There are some 13 odd rapids in this stretch and before every rapid the instructor shouted out the name and the grade (difficulty level) of each rapid. Even though, he steered us clear of any danger, but his explanations and Ganga’s growling scared me. I looked at Rahul to see a pale face. All the adrenaline rush had been swept away by Ganga. I could clearly see the dark circles around his eyes after a sleepless night of constant driving and the strenuous physical & mental stress we have been going through the past 24 hours. I could also hear Bhushan breathing loudly behind me. To add to it, the girls were screaming, non-stop!

At each rapid, the instructor shouted at us saying that we won’t cross it safely unless we keep rowing in sync…and we never managed to. Furthermore, no rope held us to the raft. We were to hold to the raft with our legs, wedged on to the side of the raft.

I lost my grip often and during the bigger rapids, i was almost in the air, with no contact on the raft!

It was a dreadful two hours of torture till we reached a point where we could rest or opt to jump of a ledge some 20 feet high (into the river) or have maggi & tea. The rafting was coming to an end and we jumped into the water and held onto the raft. It slowly dawned into me that i am safe and i survived.

the rest after the tryst with Ganga…Bhushan and his 100W smile :)

To me, it was a message from the river telling me about my limits. At Kerala, i entered into the water with arrogance and an attitude that i am higher than nature, while at Rishikesh, i bowed to the river with reverence while entering into her waters. The caution & safety measures i took were symbols of my submission to nature’s power. I conquered my fear and nature conquered me.

When i walked uphill from the banks of Ganga, at Rishikesh, i turned back to see a calm river. The ferocious rapids we just encountered was very unlike the river what i saw. Ganga was smiling at me and i smiled back to her, a weak tired smile.

10 thoughts on “Rishikesh, where Ganga flows…

  1. Loved the narration and the tempo of the entire write up, the way it built excitement and the smooth yet gripping flow of thoughts. I myself am too scared of getting into water. I even went to Rishikesh for rafting but opted out at the last moment.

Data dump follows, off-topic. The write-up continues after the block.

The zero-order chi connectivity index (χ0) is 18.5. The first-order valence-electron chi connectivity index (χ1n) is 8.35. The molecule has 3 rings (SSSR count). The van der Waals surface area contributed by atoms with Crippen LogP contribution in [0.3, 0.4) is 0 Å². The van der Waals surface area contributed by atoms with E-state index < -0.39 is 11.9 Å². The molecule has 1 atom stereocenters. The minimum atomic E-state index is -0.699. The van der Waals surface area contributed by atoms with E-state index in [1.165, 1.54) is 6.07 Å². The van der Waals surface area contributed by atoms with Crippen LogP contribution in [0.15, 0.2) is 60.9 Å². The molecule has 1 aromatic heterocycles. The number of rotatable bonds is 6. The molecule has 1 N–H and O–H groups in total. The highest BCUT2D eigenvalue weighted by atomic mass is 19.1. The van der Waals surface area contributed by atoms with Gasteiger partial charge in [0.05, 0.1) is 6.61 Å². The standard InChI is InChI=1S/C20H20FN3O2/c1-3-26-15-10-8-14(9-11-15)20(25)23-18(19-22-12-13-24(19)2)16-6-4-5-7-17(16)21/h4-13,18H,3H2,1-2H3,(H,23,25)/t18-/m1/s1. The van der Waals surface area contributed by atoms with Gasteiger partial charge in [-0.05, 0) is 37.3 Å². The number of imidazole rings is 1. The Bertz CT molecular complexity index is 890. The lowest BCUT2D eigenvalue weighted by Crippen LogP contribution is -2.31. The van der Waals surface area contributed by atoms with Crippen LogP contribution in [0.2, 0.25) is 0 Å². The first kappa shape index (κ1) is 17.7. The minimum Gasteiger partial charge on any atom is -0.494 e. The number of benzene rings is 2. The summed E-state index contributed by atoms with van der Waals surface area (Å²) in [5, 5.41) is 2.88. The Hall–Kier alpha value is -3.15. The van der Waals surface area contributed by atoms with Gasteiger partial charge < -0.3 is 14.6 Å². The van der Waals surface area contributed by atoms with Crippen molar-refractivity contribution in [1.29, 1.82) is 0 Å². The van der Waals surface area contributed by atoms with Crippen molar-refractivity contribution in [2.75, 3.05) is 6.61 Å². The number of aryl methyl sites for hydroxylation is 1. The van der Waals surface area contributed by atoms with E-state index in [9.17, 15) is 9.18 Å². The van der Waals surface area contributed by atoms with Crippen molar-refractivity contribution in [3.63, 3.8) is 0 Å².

It is good to see how your experience in Kerala has humbled you enough to give mother nature its due :-) Life is lesson and we keep learning from whatever we do or whatever befalls us. The key is to keep doing and keep learning. Finally you have conquered your hydrophobia now let’s see when do I do the same.

  2. A very well picturesque narration .I experienced a similar episode during my first rafting experience in Beas river where I drowned myself to death while playfully jumping in river or so called “body surfing” .To my surprise the person trying to help me come up , instead managed to take off my life jacket while pulling me up through its jacket loops. While my life jacket was on the water surface i went deeper and deeper nearing to a blackout when a very dear friend did a heroic task and saved me.Its during these difficult moments we realize our weaknesses and strengths.

    The fear overcame during my second rafting experience in Rishikesh while only four of us (all n. swimmers) rafted in the mighty Ganga.
    The strength was given by the 3 words we spoke out loud ” Ganga Maiyya ki Jai ” a war cry used in Rishikesh quiet often .

    End of it I had a new learning , that I suffer with vertigo :(
    Despite jumping off the cliff several times still my heart starts pounding the moment i think of the 2-3 seconds free fall.
    Though struggling hard to overcome this fear hope some day i spread my wings out and learn to fly

  3. Very good narration, how did you manage to click pictures in all that chaos? Your Dhanno looks a bit confused with her mouth open at the doctor….Incidentally Kaudiyala above Rishikesh is where I first saw River Rafting happening ages ago in India. Never had the courage to try it then.